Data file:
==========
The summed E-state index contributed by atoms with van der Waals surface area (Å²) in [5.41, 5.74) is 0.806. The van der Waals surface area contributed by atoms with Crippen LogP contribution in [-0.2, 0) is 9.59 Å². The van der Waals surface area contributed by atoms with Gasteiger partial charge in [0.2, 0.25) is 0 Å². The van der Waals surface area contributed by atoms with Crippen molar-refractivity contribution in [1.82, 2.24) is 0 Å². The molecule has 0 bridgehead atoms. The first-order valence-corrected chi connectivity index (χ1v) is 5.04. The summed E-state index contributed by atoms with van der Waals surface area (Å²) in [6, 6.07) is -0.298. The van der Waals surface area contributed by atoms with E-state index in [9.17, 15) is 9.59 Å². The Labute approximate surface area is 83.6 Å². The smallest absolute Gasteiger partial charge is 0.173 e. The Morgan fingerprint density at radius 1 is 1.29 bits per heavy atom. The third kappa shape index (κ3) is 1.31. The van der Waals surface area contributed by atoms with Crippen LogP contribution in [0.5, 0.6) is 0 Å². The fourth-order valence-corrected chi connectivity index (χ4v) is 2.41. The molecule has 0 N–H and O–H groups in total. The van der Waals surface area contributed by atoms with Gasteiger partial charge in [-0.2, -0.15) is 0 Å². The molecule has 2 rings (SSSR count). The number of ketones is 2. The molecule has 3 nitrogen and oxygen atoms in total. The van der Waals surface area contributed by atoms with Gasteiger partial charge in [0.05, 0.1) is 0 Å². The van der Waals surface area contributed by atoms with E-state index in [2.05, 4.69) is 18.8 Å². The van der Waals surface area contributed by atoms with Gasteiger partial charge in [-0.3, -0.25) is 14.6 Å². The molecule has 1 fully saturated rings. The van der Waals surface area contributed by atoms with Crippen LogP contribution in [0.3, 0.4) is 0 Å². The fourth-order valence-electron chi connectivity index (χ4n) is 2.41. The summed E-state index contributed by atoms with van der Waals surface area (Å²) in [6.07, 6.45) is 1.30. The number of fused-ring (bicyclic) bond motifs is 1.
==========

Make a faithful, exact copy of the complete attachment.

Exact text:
The summed E-state index contributed by atoms with van der Waals surface area (Å²) in [5.41, 5.74) is 0.806. The van der Waals surface area contributed by atoms with Crippen LogP contribution in [-0.2, 0) is 9.59 Å². The van der Waals surface area contributed by atoms with Gasteiger partial charge in [0.2, 0.25) is 0 Å². The van der Waals surface area contributed by atoms with Crippen molar-refractivity contribution in [1.82, 2.24) is 0 Å². The molecule has 0 bridgehead atoms. The first-order valence-corrected chi connectivity index (χ1v) is 5.04. The summed E-state index contributed by atoms with van der Waals surface area (Å²) in [6, 6.07) is -0.298. The van der Waals surface area contributed by atoms with E-state index in [9.17, 15) is 9.59 Å². The Labute approximate surface area is 83.6 Å². The smallest absolute Gasteiger partial charge is 0.173 e. The Morgan fingerprint density at radius 1 is 1.29 bits per heavy atom. The third kappa shape index (κ3) is 1.31. The van der Waals surface area contributed by atoms with Crippen LogP contribution in [0.5, 0.6) is 0 Å². The fourth-order valence-corrected chi connectivity index (χ4v) is 2.41. The molecule has 0 N–H and O–H groups in total. The van der Waals surface area contributed by atoms with Gasteiger partial charge in [-0.2, -0.15) is 0 Å². The molecule has 2 rings (SSSR count). The number of ketones is 2. The molecule has 3 nitrogen and oxygen atoms in total. The van der Waals surface area contributed by atoms with Gasteiger partial charge in [0.05, 0.1) is 0 Å². The van der Waals surface area contributed by atoms with E-state index in [2.05, 4.69) is 18.8 Å². The van der Waals surface area contributed by atoms with Gasteiger partial charge in [-0.3, -0.25) is 14.6 Å². The molecule has 1 fully saturated rings. The van der Waals surface area contributed by atoms with Crippen LogP contribution in [0.3, 0.4) is 0 Å². The fourth-order valence-electron chi connectivity index (χ4n) is 2.41. The summed E-state index contributed by atoms with van der Waals surface area (Å²) in [6.07, 6.45) is 1.30. The number of fused-ring (bicyclic) bond motifs is 1.